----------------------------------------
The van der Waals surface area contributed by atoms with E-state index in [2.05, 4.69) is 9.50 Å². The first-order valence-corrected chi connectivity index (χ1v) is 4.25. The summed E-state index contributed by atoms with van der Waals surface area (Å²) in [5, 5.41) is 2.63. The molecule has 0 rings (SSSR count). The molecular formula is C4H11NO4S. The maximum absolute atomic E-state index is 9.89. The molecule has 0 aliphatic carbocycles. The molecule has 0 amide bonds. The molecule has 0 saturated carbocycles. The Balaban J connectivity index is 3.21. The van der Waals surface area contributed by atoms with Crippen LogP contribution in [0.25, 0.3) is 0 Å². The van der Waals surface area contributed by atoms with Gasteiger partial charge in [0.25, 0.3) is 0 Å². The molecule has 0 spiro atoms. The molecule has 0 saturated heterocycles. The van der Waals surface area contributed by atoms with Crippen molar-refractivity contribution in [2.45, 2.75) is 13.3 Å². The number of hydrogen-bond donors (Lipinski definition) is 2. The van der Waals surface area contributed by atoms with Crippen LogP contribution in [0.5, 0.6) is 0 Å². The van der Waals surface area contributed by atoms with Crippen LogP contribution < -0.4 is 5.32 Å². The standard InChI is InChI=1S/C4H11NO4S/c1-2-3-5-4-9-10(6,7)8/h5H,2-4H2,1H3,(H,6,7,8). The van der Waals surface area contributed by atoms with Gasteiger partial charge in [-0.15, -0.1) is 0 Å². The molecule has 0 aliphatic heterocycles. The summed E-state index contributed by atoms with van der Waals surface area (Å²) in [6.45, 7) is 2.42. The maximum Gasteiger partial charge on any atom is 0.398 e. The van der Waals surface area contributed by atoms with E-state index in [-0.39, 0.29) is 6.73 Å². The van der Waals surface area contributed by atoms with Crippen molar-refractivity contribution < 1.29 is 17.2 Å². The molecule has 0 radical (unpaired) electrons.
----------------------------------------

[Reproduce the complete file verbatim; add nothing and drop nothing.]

The van der Waals surface area contributed by atoms with E-state index in [2.05, 4.69) is 9.50 Å². The first-order valence-corrected chi connectivity index (χ1v) is 4.25. The summed E-state index contributed by atoms with van der Waals surface area (Å²) in [5, 5.41) is 2.63. The molecule has 0 rings (SSSR count). The molecular formula is C4H11NO4S. The maximum absolute atomic E-state index is 9.89. The molecule has 0 aliphatic carbocycles. The molecule has 0 amide bonds. The molecule has 0 saturated carbocycles. The Balaban J connectivity index is 3.21. The van der Waals surface area contributed by atoms with Crippen LogP contribution in [0.25, 0.3) is 0 Å². The van der Waals surface area contributed by atoms with Gasteiger partial charge in [0.25, 0.3) is 0 Å². The molecule has 0 spiro atoms. The molecule has 0 saturated heterocycles. The van der Waals surface area contributed by atoms with Crippen molar-refractivity contribution in [2.45, 2.75) is 13.3 Å². The number of hydrogen-bond donors (Lipinski definition) is 2. The van der Waals surface area contributed by atoms with Crippen LogP contribution in [0.5, 0.6) is 0 Å². The van der Waals surface area contributed by atoms with Crippen LogP contribution < -0.4 is 5.32 Å². The standard InChI is InChI=1S/C4H11NO4S/c1-2-3-5-4-9-10(6,7)8/h5H,2-4H2,1H3,(H,6,7,8). The van der Waals surface area contributed by atoms with Gasteiger partial charge in [-0.15, -0.1) is 0 Å². The molecule has 0 aliphatic heterocycles. The summed E-state index contributed by atoms with van der Waals surface area (Å²) in [6.45, 7) is 2.42. The maximum Gasteiger partial charge on any atom is 0.398 e. The van der Waals surface area contributed by atoms with E-state index in [-0.39, 0.29) is 6.73 Å². The van der Waals surface area contributed by atoms with Crippen molar-refractivity contribution < 1.29 is 17.2 Å². The molecule has 0 radical (unpaired) electrons.